clock menu more-arrow no yes

Filed under:

3 Own Goals & A Shootout Loss: New Jersey Devils Found New Ways to Fail in Loss to Anaheim Ducks

New, comments

Tonight, the New Jersey Devils did something rare: they scored three goals against themselves as they went on to lose 5-6 in a shootout loss to the Anaheim Ducks. Stefan Noesen, Ben Lovejoy, and Andy Greene scored against Cory Schneider tonight. This recap goes over the game and those unbelievable mistakes.

New Jersey Devils v Anaheim Ducks
This shot did not go in because it was taken by a Duck and not his own teammate.
Photo by Katharine Lotze/Getty Images

Every once in a while, I get the chance to see something I have not seen before in sport. Maybe it’s a goal directly off a corner kick. Maybe it is a natural hat trick by a fourth-liner. Tonight, I have once again seen something I can honestly say I never saw before - and I wish I had not. The New Jersey Devils scored three goals against themselves in a 5-6 shootout loss to the Anaheim Ducks. I am not making this up. The Devils legitimately out-scored the Ducks at scoring against the Devils tonight.

When I write own-goals, I am not referring to a chance deflection amid traffic where the puck hit off a leg or a stray stick. Oh no. I mean it when I state that the Devils scored three times against themselves. The offenders purposedly did things they should not have done because what they did do on the ice led to the goal. Unlike soccer, the NHL does not record who was responsible for the own goal. Unlike the NHL, I can name and shame those who did it.

Stefan Noesen was the first one. In a 3-on-2 counter attack rush against the Devils, Keifer Sherwood was wide open coming down the left side of the net. He received a pass. He nearly mishandled but recovered a slung a pass to the middle. Stefan Noesen put it home on the goaltender’s flank. Noesen was ahead of his man, Carter Rowney, so all he had to do was collect the puck or knock it as far away from the net as possible. He one-touched it home with authority. This goal made it 1-2 in the game. Noesen was pretty bad in general tonight (when he was on the ice in 5-on-5, the Devils were out-attempted 3-13) and this play (among others) led to him being benched for the entire second period.

Ben Lovejoy was the second one. Pontus Aberg was pitchforking the puck into the Devils’ zone on his backhand. He had no other play but to dump it in. Lovejoy saw this lobbed puck and went to go glove it down. He failed. Instead of gloving it down, his own glove re-directed the puck to lob further to the left and it surprised - and beat - the goaltender. Worse, this goal tied up the game in the third period at 4-4. This was not unlike Phaneuf deflecting in a shot for the Devils. I called out Phaneuf for making that mistake on Thursday night. This is me calling out Lovejoy for a similar act.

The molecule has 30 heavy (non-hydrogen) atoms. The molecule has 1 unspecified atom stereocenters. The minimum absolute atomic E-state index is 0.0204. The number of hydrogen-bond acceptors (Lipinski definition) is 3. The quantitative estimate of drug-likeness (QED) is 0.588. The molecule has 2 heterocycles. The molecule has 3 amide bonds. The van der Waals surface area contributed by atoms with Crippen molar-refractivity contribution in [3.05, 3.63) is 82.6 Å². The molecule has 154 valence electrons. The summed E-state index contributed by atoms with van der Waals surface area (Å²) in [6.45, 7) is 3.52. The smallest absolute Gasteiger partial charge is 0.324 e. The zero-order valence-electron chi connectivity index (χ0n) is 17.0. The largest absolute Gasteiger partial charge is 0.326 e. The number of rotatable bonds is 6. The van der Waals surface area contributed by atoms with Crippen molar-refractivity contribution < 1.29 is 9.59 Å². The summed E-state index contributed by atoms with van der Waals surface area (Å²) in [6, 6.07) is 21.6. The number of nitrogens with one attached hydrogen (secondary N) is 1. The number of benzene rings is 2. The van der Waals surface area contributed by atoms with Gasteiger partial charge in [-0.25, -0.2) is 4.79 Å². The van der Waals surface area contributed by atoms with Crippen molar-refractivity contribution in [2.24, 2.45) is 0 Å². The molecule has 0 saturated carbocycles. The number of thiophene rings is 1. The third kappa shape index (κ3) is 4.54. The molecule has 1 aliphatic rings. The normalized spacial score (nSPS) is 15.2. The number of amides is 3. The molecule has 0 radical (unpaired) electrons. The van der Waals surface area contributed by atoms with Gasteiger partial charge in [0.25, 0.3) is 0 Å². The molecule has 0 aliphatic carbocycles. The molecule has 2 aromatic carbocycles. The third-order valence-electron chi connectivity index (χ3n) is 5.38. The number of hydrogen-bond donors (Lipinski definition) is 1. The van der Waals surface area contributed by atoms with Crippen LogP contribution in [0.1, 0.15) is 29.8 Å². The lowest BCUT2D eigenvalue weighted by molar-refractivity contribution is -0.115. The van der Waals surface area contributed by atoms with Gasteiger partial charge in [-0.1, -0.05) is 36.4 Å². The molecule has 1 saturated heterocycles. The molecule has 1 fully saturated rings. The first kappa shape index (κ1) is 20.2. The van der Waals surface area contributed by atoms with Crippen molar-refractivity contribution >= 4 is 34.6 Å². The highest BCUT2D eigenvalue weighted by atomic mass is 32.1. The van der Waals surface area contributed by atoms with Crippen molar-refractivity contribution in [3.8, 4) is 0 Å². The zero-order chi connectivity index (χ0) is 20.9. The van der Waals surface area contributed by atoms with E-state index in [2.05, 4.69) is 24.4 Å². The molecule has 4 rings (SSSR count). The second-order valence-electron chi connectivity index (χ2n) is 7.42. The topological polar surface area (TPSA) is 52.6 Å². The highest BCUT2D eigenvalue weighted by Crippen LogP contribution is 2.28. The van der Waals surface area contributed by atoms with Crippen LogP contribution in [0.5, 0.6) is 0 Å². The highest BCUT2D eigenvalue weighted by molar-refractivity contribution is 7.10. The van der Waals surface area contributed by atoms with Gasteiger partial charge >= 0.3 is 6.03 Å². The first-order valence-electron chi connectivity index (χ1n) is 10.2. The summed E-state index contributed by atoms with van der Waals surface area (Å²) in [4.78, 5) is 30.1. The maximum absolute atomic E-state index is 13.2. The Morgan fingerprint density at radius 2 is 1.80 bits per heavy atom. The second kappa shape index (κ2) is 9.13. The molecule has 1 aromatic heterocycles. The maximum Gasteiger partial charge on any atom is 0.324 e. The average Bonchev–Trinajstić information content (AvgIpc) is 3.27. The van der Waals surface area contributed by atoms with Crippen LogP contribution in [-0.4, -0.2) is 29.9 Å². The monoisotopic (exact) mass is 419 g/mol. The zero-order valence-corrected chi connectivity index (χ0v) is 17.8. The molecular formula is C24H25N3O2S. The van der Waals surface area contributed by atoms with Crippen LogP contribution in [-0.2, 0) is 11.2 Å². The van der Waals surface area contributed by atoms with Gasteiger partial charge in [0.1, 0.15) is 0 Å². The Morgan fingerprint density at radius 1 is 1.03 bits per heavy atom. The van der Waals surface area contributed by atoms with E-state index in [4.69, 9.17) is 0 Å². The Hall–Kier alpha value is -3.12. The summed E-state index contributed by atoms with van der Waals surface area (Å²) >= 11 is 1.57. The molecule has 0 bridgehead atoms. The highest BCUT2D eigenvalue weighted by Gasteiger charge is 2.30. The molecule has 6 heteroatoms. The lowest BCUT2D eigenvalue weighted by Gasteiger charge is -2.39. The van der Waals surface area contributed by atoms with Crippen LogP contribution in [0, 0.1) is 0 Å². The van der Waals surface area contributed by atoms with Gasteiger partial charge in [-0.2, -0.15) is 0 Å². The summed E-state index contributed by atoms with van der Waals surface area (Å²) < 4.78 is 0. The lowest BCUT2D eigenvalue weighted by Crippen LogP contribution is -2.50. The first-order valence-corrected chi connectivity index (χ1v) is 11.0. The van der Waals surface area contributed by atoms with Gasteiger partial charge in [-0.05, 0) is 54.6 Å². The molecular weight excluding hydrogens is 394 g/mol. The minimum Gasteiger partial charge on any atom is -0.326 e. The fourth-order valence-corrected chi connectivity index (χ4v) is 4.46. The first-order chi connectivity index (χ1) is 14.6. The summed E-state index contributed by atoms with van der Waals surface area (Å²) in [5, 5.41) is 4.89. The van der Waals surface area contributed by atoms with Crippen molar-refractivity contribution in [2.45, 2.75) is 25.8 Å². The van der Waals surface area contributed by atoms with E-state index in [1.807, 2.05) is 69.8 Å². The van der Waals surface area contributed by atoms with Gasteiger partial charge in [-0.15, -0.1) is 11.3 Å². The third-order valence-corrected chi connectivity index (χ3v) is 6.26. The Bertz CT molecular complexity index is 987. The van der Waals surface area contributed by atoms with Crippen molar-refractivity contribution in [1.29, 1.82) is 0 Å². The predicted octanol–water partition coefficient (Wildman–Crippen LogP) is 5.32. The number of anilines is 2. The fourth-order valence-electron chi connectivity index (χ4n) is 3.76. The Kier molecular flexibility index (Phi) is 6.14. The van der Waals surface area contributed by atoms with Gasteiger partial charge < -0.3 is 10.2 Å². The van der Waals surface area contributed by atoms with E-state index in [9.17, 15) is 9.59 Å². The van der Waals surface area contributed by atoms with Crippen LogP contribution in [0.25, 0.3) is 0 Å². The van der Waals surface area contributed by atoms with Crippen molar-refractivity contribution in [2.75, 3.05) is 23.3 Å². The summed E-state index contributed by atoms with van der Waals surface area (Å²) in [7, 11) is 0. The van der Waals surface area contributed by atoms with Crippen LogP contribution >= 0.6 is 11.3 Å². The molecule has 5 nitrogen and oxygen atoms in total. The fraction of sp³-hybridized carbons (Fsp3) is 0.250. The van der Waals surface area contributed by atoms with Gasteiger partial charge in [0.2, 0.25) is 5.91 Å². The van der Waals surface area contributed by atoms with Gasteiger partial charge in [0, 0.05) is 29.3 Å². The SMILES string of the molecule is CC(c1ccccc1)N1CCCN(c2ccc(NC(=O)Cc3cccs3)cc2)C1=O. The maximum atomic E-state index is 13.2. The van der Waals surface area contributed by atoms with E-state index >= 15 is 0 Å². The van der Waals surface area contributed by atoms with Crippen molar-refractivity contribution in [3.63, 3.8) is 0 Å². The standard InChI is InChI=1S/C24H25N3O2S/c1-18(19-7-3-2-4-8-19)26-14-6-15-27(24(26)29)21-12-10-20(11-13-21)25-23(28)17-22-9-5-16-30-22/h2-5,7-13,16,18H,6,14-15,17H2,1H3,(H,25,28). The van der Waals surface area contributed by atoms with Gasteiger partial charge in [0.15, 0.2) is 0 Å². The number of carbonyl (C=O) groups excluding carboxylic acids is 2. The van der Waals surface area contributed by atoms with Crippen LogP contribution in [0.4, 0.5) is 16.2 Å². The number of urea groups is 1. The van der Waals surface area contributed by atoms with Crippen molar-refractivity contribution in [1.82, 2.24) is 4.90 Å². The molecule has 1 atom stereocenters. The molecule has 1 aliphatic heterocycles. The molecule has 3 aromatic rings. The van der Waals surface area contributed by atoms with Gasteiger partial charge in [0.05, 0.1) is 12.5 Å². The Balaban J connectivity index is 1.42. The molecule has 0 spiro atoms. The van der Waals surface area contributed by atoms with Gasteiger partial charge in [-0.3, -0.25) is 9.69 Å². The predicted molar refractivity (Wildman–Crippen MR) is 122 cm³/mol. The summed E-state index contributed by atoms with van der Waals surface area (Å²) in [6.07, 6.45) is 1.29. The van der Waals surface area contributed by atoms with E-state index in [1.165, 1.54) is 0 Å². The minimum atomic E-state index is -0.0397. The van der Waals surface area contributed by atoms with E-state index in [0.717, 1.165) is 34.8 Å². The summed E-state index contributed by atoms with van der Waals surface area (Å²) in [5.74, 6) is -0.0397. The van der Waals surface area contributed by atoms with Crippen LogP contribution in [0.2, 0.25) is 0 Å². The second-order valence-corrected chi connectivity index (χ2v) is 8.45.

Andy Greene was the third one and this was a special kind of stupid. The Ducks were on a power play. Greene failed to clear the zone and so the Ducks spent the end of the power play in New Jersey’s end of the rink, trying to score. After some successful, heads-up defending around the net, Ondrej Kase had a free shot at the right side of the net. The goaltender denied him with a big blocker save. The puck popped up in the air and Andy Greene - the team captain, Andy Greene; the experienced, Andy Greene; the oldest player on the team, Andy Green - decided he needed to try and bat the puck towards the net. He thought he could get the puck over the net and, instead, put it into the net. I feel dumber for writing that sentence. This would be bench-worthy for a rookie. Why in the world would any defenseman in any sport decide that the smart play would be to try and move the object of desire towards the goal they are trying to help protect? This goal made it 4-5 in favor of the Ducks. This was disheartening as it was as smart as drinking milk that went bad three months ago thinking it would grant someone superpowers.

What’s worse is that this all happened to Cory Schneider, the last goaltender on this planet who needs this kind of garbage. OK, Schneider should have stopped Brandon Montour’s goal in the first period. That goal made it 3-3 at the time. By that point, he was already victimized by one own goal. He was beaten twice by his own defensemen. Veteran defensemen who should know better. I know a goaltender alone does not win games; a team wins games. What do you even do when the team manages to beat you more than the opposition?

The New Jersey Devils did manage to salvage the game. With Schneider pulled for an extra skater, Marcus Johansson scored his third 6-on-5 goal of the season to make it 5-5 in the final minute of play. He finished a jamming effort by the Devils. Overtime came and, well, Schneider was great and the Devils did not lose there for the first time this season. Tonight was the first time the Devils went into the shootout. The Ducks scored, the Devils did not, and I am not even bothered by that as I am still convinced that the game never should have went this far. The Devils should have won this game in regulation. Schneider put in a decent night’s work against the opposition; and the Devils scored plenty of times. Yet he (and his numbers) and, more importantly, the team suffers big time thanks to Noesen, Lovejoy, and Greene royally screwing up tonight. I’ve never seen this before. And it’s nonsense like this that is contributing to the Devils sitting in last place in their division and in their conference.